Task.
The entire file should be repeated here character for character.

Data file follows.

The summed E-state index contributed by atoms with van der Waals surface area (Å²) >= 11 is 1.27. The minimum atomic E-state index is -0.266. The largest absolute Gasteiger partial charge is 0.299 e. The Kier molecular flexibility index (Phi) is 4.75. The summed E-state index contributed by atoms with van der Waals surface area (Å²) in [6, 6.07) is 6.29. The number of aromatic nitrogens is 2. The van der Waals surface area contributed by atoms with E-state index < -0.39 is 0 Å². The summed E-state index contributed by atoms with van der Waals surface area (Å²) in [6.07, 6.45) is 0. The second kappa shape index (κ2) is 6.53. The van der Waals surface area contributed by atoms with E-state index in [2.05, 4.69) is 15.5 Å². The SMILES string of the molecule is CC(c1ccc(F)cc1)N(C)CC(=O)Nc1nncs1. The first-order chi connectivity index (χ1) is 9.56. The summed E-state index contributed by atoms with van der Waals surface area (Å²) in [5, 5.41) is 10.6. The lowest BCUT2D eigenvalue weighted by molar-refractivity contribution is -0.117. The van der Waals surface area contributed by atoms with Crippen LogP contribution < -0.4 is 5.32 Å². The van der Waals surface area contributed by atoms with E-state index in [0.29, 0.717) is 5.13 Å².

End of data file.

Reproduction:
The summed E-state index contributed by atoms with van der Waals surface area (Å²) >= 11 is 1.27. The minimum atomic E-state index is -0.266. The largest absolute Gasteiger partial charge is 0.299 e. The Kier molecular flexibility index (Phi) is 4.75. The summed E-state index contributed by atoms with van der Waals surface area (Å²) in [6, 6.07) is 6.29. The number of aromatic nitrogens is 2. The van der Waals surface area contributed by atoms with E-state index < -0.39 is 0 Å². The summed E-state index contributed by atoms with van der Waals surface area (Å²) in [6.07, 6.45) is 0. The second kappa shape index (κ2) is 6.53. The van der Waals surface area contributed by atoms with E-state index in [2.05, 4.69) is 15.5 Å². The SMILES string of the molecule is CC(c1ccc(F)cc1)N(C)CC(=O)Nc1nncs1. The first-order chi connectivity index (χ1) is 9.56. The summed E-state index contributed by atoms with van der Waals surface area (Å²) in [5, 5.41) is 10.6. The lowest BCUT2D eigenvalue weighted by molar-refractivity contribution is -0.117. The van der Waals surface area contributed by atoms with Crippen LogP contribution < -0.4 is 5.32 Å². The van der Waals surface area contributed by atoms with E-state index in [0.29, 0.717) is 5.13 Å².